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Does the following syntax close the file:

lines = [line.strip() for line in open('/somefile/somewhere')]

Bonus points if you can demonstrate how it does or does not...

TIA!

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possible duplicate of Python: Is explicitly closing files important? –  Robᵩ Sep 17 '13 at 3:41

3 Answers 3

This is how you should do it

with open('/somefile/somewhere') as f:
    lines = [line.strip() for line in f]

In CPython the file should be closed right away as there are no references to it left, but Python language does not guarantee this.

In Jython, the file won't be closed until the garbage collector runs

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It should close the file, yes, though when exactly it does so is implementation dependent. The reason is that there is no reference to the open file after the end of the list comprehension, so it will be garbage collected, and that will close the file.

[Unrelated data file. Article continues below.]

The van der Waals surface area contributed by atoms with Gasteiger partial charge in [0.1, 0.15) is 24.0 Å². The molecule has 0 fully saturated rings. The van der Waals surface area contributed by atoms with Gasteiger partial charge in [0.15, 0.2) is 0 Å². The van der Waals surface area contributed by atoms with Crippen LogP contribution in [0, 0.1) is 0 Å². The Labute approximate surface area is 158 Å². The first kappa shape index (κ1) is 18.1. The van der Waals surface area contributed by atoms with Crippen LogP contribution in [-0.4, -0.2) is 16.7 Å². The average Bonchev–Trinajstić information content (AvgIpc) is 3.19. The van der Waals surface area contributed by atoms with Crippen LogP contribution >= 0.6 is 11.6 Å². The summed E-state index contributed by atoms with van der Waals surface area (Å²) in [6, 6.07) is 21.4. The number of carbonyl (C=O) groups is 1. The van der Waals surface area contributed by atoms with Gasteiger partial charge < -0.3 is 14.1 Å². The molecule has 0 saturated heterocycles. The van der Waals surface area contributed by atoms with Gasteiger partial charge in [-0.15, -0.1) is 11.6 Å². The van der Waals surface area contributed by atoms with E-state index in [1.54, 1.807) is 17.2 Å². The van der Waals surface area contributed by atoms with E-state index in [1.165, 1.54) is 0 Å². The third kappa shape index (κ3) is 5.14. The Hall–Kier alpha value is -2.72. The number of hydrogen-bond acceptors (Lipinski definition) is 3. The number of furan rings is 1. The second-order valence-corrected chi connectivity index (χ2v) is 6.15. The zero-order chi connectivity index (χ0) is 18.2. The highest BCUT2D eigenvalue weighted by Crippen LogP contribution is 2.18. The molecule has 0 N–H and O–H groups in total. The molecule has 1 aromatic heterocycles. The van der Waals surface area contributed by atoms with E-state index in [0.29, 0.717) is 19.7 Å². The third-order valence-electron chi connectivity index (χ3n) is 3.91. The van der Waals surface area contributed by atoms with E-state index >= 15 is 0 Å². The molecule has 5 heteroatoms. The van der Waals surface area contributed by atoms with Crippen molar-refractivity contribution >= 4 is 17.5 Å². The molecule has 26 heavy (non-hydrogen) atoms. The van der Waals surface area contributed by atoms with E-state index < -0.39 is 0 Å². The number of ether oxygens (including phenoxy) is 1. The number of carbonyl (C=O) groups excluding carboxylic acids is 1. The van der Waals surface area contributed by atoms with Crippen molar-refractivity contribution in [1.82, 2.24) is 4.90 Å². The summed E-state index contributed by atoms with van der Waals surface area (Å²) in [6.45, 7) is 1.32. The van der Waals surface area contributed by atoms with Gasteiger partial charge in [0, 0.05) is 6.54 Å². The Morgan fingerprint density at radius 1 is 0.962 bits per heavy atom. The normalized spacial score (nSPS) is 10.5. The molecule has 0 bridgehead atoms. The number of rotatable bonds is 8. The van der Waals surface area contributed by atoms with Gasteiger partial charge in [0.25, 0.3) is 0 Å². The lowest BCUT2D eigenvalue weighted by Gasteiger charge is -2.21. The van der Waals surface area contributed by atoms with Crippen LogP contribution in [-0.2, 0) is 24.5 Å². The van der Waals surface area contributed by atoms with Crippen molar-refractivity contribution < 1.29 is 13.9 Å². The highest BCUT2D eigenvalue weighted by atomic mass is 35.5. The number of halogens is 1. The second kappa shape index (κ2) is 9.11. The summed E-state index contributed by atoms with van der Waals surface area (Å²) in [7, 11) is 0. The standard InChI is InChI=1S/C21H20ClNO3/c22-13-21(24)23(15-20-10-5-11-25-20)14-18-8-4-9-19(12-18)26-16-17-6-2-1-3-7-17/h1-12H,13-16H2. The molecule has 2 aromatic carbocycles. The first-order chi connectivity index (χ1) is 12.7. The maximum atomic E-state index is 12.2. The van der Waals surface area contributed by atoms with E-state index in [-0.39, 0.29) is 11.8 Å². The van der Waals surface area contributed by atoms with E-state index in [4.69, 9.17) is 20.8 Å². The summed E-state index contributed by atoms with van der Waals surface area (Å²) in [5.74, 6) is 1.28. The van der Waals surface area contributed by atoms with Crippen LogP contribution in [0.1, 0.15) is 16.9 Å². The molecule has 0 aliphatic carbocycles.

In cpython (the regular interpreter version from python.org), it will happen immediately, since its garbage collector works by reference counting. In another interpeter, like Jython or Iron Python, there may be a delay.

If you want to be sure your file gets closed, its much better to use a with statement:

with open("file.txt") as file:
    lines = [line.strip() for line in file]

When the with ends, the file will be closed. This is true even if an exception is raised inside of it.

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It will not. A context manager can be used to close it automatically. For example:

with open('/somefile/somewhere') as handle:
    lines = [line.strip() for line in handle]
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